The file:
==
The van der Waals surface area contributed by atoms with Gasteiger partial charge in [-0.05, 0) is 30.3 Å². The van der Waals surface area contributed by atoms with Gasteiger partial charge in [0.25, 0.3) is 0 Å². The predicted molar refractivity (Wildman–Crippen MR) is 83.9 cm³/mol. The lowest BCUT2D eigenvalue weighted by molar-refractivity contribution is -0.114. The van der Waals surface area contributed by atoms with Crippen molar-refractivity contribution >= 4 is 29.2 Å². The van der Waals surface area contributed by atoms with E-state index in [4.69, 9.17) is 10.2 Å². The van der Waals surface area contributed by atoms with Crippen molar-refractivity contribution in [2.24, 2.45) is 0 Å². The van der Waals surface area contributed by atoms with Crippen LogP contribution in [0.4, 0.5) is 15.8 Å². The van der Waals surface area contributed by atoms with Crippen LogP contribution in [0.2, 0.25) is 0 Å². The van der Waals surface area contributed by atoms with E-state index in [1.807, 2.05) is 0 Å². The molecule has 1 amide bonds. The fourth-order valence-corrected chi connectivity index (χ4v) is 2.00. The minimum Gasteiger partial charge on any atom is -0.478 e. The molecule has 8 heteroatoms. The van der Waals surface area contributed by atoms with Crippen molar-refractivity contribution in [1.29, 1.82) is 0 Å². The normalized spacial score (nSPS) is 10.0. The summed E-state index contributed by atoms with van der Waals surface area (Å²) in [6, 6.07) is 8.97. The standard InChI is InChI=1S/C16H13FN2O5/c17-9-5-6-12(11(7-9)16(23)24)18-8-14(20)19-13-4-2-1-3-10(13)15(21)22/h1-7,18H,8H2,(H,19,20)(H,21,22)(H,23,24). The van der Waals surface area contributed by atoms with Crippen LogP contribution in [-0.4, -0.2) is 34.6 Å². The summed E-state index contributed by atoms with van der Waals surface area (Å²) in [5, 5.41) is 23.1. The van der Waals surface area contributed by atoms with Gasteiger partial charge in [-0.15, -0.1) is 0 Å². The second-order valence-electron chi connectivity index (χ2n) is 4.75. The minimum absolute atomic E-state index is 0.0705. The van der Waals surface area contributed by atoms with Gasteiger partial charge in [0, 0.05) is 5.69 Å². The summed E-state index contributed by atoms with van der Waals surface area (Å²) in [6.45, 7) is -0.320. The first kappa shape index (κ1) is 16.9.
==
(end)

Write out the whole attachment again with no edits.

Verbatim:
The van der Waals surface area contributed by atoms with Gasteiger partial charge in [-0.05, 0) is 30.3 Å². The van der Waals surface area contributed by atoms with Gasteiger partial charge in [0.25, 0.3) is 0 Å². The predicted molar refractivity (Wildman–Crippen MR) is 83.9 cm³/mol. The lowest BCUT2D eigenvalue weighted by molar-refractivity contribution is -0.114. The van der Waals surface area contributed by atoms with Crippen molar-refractivity contribution >= 4 is 29.2 Å². The van der Waals surface area contributed by atoms with E-state index in [4.69, 9.17) is 10.2 Å². The van der Waals surface area contributed by atoms with Crippen molar-refractivity contribution in [2.24, 2.45) is 0 Å². The van der Waals surface area contributed by atoms with Crippen LogP contribution in [0.4, 0.5) is 15.8 Å². The van der Waals surface area contributed by atoms with Crippen LogP contribution in [0.2, 0.25) is 0 Å². The van der Waals surface area contributed by atoms with E-state index in [1.807, 2.05) is 0 Å². The molecule has 1 amide bonds. The fourth-order valence-corrected chi connectivity index (χ4v) is 2.00. The minimum Gasteiger partial charge on any atom is -0.478 e. The molecule has 8 heteroatoms. The van der Waals surface area contributed by atoms with Crippen molar-refractivity contribution in [1.29, 1.82) is 0 Å². The normalized spacial score (nSPS) is 10.0. The summed E-state index contributed by atoms with van der Waals surface area (Å²) in [6, 6.07) is 8.97. The standard InChI is InChI=1S/C16H13FN2O5/c17-9-5-6-12(11(7-9)16(23)24)18-8-14(20)19-13-4-2-1-3-10(13)15(21)22/h1-7,18H,8H2,(H,19,20)(H,21,22)(H,23,24). The van der Waals surface area contributed by atoms with Crippen LogP contribution in [-0.4, -0.2) is 34.6 Å². The summed E-state index contributed by atoms with van der Waals surface area (Å²) in [5, 5.41) is 23.1. The van der Waals surface area contributed by atoms with Gasteiger partial charge in [-0.15, -0.1) is 0 Å². The second-order valence-electron chi connectivity index (χ2n) is 4.75. The minimum absolute atomic E-state index is 0.0705. The van der Waals surface area contributed by atoms with Gasteiger partial charge in [0, 0.05) is 5.69 Å². The summed E-state index contributed by atoms with van der Waals surface area (Å²) in [6.45, 7) is -0.320. The first kappa shape index (κ1) is 16.9.